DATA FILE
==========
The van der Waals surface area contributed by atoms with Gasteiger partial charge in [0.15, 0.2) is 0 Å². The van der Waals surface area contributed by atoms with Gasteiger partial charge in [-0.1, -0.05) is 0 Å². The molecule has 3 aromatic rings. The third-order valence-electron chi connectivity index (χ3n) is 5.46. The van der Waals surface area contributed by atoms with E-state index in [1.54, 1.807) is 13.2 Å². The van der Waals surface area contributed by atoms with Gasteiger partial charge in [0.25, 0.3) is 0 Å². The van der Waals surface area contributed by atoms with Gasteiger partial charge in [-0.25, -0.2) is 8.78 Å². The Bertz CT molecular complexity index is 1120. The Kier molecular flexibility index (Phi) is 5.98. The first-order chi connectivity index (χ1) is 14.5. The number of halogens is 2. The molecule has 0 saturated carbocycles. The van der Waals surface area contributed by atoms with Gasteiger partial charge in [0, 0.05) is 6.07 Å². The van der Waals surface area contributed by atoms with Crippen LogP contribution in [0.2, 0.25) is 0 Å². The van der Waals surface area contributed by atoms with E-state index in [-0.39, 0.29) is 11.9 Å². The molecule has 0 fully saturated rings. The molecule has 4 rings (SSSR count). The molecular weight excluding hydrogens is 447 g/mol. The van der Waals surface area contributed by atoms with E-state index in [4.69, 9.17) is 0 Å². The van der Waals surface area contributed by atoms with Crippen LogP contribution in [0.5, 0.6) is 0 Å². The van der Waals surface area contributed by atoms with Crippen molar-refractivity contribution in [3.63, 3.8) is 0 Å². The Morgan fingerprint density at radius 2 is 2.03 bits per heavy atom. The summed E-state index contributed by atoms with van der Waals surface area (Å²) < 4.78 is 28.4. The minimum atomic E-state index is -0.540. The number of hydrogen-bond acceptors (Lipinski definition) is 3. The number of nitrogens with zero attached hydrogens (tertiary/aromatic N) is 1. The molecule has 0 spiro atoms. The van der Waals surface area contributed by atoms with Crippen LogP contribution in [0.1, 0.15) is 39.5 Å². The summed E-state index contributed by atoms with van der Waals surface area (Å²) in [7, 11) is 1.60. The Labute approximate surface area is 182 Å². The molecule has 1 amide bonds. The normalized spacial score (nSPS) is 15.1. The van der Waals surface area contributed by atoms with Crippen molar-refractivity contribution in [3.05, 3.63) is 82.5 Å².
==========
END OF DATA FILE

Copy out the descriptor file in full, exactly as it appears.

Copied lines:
The van der Waals surface area contributed by atoms with Gasteiger partial charge in [0.15, 0.2) is 0 Å². The van der Waals surface area contributed by atoms with Gasteiger partial charge in [-0.1, -0.05) is 0 Å². The molecule has 3 aromatic rings. The third-order valence-electron chi connectivity index (χ3n) is 5.46. The van der Waals surface area contributed by atoms with E-state index in [1.54, 1.807) is 13.2 Å². The van der Waals surface area contributed by atoms with Gasteiger partial charge in [0.25, 0.3) is 0 Å². The van der Waals surface area contributed by atoms with Gasteiger partial charge in [-0.25, -0.2) is 8.78 Å². The Bertz CT molecular complexity index is 1120. The Kier molecular flexibility index (Phi) is 5.98. The first-order chi connectivity index (χ1) is 14.5. The number of halogens is 2. The molecule has 0 saturated carbocycles. The van der Waals surface area contributed by atoms with Gasteiger partial charge in [0, 0.05) is 6.07 Å². The van der Waals surface area contributed by atoms with Crippen LogP contribution in [0.2, 0.25) is 0 Å². The van der Waals surface area contributed by atoms with E-state index in [-0.39, 0.29) is 11.9 Å². The molecule has 0 fully saturated rings. The molecule has 4 rings (SSSR count). The molecular weight excluding hydrogens is 447 g/mol. The van der Waals surface area contributed by atoms with E-state index in [4.69, 9.17) is 0 Å². The van der Waals surface area contributed by atoms with Crippen LogP contribution in [0.5, 0.6) is 0 Å². The van der Waals surface area contributed by atoms with Crippen molar-refractivity contribution in [3.63, 3.8) is 0 Å². The Morgan fingerprint density at radius 2 is 2.03 bits per heavy atom. The summed E-state index contributed by atoms with van der Waals surface area (Å²) < 4.78 is 28.4. The minimum atomic E-state index is -0.540. The number of hydrogen-bond acceptors (Lipinski definition) is 3. The number of nitrogens with zero attached hydrogens (tertiary/aromatic N) is 1. The molecule has 0 spiro atoms. The van der Waals surface area contributed by atoms with Crippen LogP contribution in [0.1, 0.15) is 39.5 Å². The summed E-state index contributed by atoms with van der Waals surface area (Å²) in [7, 11) is 1.60. The Labute approximate surface area is 182 Å². The molecule has 1 amide bonds. The normalized spacial score (nSPS) is 15.1. The van der Waals surface area contributed by atoms with Crippen molar-refractivity contribution in [3.05, 3.63) is 82.5 Å².